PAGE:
President Barack Obama became emotional as he spoke Tuesday about the victims of gun violence, noting that “it happens on the streets of Chicago every day.”
The comment was made as Obama announced new measures to tighten the control and enforcement of firearms in the U.S., using his presidential powers in the absence of legal changes he implored Congress to pass.
Obama wiped tears from his cheeks as he spoke about the first graders killed at Sandy Hook Elementary School.
"Every time I think about those kids it gets me mad,” he said. “And by the way, it happens on the streets of Chicago every day.”
Obama was introduced by the father of a first-grader killed during the tragic shooting. Mark Barden's son, Daniel, was one of 20 students killed at the school three years ago.
Behind Obama during his speech, stood the mother of Hadiya Pendleton, an honor student who was fatally shot blocks from her Chicago high school, the unintended target of gang violence.
The death of the 15-year-old girl sent shock waves across the country, drawing the attention and support of First Lady Michelle Obama. Pendleton’s death came just days after the young teen had performed at Obama’s inauguration festivities and happened about a mile from the president’s Chicago home.
Obama's reforms include expanding and upgrading background checks for prospective gun-buyers, hiring more ATF agents and investigators, reporting gun thefts more urgently and providing adequate support for those suffering from mental illnesses.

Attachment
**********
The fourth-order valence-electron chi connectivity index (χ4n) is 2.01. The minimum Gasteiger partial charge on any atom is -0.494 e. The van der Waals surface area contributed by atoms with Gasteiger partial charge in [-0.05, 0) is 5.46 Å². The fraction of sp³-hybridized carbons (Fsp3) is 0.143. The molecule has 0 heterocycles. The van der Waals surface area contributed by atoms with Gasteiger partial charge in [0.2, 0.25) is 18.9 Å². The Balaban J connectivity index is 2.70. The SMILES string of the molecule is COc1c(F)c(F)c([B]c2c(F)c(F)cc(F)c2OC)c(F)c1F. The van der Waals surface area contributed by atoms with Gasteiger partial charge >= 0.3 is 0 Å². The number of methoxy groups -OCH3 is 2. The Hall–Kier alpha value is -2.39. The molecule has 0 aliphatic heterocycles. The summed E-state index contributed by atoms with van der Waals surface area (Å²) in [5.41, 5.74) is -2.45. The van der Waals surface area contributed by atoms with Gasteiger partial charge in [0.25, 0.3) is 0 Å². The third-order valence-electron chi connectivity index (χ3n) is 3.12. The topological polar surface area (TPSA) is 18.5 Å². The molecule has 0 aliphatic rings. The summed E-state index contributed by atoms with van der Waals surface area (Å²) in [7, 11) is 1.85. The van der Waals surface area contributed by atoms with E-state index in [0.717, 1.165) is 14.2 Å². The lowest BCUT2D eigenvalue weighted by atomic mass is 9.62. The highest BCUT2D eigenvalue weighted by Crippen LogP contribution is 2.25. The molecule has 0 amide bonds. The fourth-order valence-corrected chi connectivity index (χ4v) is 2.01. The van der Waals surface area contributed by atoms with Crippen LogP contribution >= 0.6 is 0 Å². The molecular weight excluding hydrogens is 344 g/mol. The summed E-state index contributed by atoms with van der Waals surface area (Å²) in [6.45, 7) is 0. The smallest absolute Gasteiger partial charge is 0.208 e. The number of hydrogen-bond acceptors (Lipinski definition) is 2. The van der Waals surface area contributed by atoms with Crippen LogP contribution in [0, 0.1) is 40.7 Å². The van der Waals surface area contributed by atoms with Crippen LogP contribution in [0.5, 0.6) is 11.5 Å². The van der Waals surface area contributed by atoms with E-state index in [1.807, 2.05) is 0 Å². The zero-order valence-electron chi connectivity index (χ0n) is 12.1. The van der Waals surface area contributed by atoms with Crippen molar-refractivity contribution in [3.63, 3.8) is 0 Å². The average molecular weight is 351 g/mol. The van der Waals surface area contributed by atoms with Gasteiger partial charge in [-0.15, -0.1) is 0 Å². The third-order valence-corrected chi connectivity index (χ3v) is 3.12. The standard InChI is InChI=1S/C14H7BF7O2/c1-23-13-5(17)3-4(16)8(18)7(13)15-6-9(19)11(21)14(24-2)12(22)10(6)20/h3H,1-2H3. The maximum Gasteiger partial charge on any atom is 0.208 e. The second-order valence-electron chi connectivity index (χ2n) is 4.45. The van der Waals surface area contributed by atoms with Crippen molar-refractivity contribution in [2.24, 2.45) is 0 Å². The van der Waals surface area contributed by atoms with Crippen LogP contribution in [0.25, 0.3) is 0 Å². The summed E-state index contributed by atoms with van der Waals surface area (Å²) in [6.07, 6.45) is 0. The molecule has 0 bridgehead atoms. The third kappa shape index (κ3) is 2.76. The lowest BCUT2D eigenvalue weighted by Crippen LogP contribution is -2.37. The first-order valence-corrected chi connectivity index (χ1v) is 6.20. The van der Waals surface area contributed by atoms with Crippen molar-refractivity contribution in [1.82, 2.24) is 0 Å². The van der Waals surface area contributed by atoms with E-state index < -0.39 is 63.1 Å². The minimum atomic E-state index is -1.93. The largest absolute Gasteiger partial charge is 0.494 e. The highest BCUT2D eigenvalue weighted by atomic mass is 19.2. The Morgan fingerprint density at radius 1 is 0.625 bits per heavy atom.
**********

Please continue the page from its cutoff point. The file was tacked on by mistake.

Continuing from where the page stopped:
Obama's package of executive actions aims to curb what he's described as a scourge of gun violence in the U.S., punctuated by appalling mass shootings in Newtown, Connecticut; Charleston, South Carolina; and Tucson, Arizona, among many others. After Newtown, Obama sought far-reaching, bipartisan legislation that went beyond background checks.
When the effort collapsed in the Senate, the White House said it was thoroughly researching the president's powers to identify every legal step he could take on his own.
Chicago Mayor Rahm Emanuel called the measures "critical steps to protest more children and families from the senseless gun violence that is cutting too many lives short and tearing the social fabric in too many of our communities."
"The President’s actions in the face of Congressional inaction send a forceful signal that this challenge is too important to ignore," Emanuel said in a statement. "While we have taken important steps in the City of Chicago to keep guns out of the wrong hands, we are not an island. Our gun safety laws will only be as effective as our federal laws and the laws of our neighboring states."
The executive director for the National Rifle Association's Institute for Legislative Action, Chris Cox, criticized the move, however, claiming Obama "has chosen to engage in political rhetoric instead of offering meaningful solutions to our nation's pressing problems."